However, one of the biggest potential causes is also one of the easiest to control: your own behavior.
Are You Teaching Your Dog to Be Hyper?
Many owners who have hyperactive dogs likely taught their dogs to be hyperactive. How does this work?
It’s called “trained disobedience.” The idea is that if you quickly abandon training efforts due to normal issues with your dog’s energy levels or attention span, the dog will eventually learn that they don’t have to listen or obey you at all.
This can be even worse if you give up on a training session but give your dog a treat or affection, anyway. You’ll effectively be rewarding them for misbehaving, causing the behavior to be cemented.
Over time, your dog will learn that there are no consequences to ignoring you (and there might even be rewards!). Instead, they’ll just do whatever they want, and they rarely want to behave in a civilized manner.
What Can You Do If You Suspect Your Dog Is Hyperactive?
You have many options when dealing with a hyperactive dog, but first, you should try to pinpoint why you think that your dog is hyperactive.
If it’s due to trained disobedience, you’ll need to restart the training process and stick with it this time. If you need to, feel free to enlist the services of a professional trainer; after all, they spend most of their time breaking the bad habits that owners have instilled in their dogs, so this will be nothing new for them.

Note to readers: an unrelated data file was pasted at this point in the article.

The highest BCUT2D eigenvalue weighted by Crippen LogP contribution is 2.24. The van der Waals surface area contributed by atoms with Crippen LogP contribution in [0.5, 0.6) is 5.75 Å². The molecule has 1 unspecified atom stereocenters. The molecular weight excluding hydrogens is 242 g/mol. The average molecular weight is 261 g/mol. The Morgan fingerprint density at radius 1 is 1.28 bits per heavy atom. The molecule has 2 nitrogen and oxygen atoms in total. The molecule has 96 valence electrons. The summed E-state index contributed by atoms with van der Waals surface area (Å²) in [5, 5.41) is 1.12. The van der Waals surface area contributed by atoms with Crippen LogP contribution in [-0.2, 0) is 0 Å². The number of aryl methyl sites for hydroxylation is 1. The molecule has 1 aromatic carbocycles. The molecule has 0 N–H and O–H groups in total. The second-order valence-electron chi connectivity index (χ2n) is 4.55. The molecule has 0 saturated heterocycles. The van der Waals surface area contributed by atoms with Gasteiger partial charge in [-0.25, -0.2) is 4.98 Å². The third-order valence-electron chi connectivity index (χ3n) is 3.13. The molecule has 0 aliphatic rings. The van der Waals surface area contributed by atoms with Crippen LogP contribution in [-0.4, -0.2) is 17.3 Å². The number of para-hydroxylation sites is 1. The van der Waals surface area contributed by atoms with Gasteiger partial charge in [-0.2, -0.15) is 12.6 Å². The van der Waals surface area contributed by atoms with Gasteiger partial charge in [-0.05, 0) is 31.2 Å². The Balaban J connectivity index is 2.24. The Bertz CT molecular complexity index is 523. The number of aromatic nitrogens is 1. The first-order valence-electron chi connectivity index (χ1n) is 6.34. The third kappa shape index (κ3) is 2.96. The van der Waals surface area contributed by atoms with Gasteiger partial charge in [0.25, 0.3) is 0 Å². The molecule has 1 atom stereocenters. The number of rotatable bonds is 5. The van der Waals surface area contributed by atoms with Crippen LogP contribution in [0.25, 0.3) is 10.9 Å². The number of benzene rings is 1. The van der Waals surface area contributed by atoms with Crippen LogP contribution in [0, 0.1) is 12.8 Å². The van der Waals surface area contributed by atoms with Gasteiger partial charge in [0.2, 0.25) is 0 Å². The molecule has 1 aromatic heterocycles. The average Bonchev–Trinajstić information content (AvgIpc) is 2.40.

If you think that your dog is simply suffering from a lack of stimulation, then you should ramp up their exercise levels and provide them with more outlets for their physical and mental energy. This could include buying puzzle toys, introducing them to agility training, or hiring a dog walker to get them out of the house for a little while every day.
You should also take a long look at their diet. Make sure they’re getting all the vitamins and nutrients that they need, and consider switching them to a high-protein diet. Protein burns evenly throughout the day, so your dog should have a steady amount of energy, rather than spikes of uncontrollable activity.
If all this fails, you can take your dog to your vet and talk about putting them on medication. They’ll likely put your dog on some sort of stimulant, which will reduce your dog’s need for self-stimulation, leaving them free to focus on you.
Is Your Dog Hyperactive?
It can be difficult to tell the difference between a hyperactive dog and a normal, enthusiastic puppy. If you suspect that your pooch might be hyperactive, we recommend changing their diet and environment before putting them on any medications.
Don’t be ashamed to ask your vet for help if you need it, though. The important thing is to have a dog you can manage, even if you need pharmaceutical help to get to that point.
Featured Image Credit: JenRegnier, Pixabay
Nicole is the proud mom of Baby, a Burmese cat and Rosa, a New Zealand Huntaway. A Canadian expat, Nicole now lives on a lush forest property with her Kiwi husband in New Zealand. She has a strong love for all animals of all shapes and sizes (and particularly loves a good interspecies friendship) and wants to share her animal knowledge and other experts’ knowledge with pet lovers across the globe.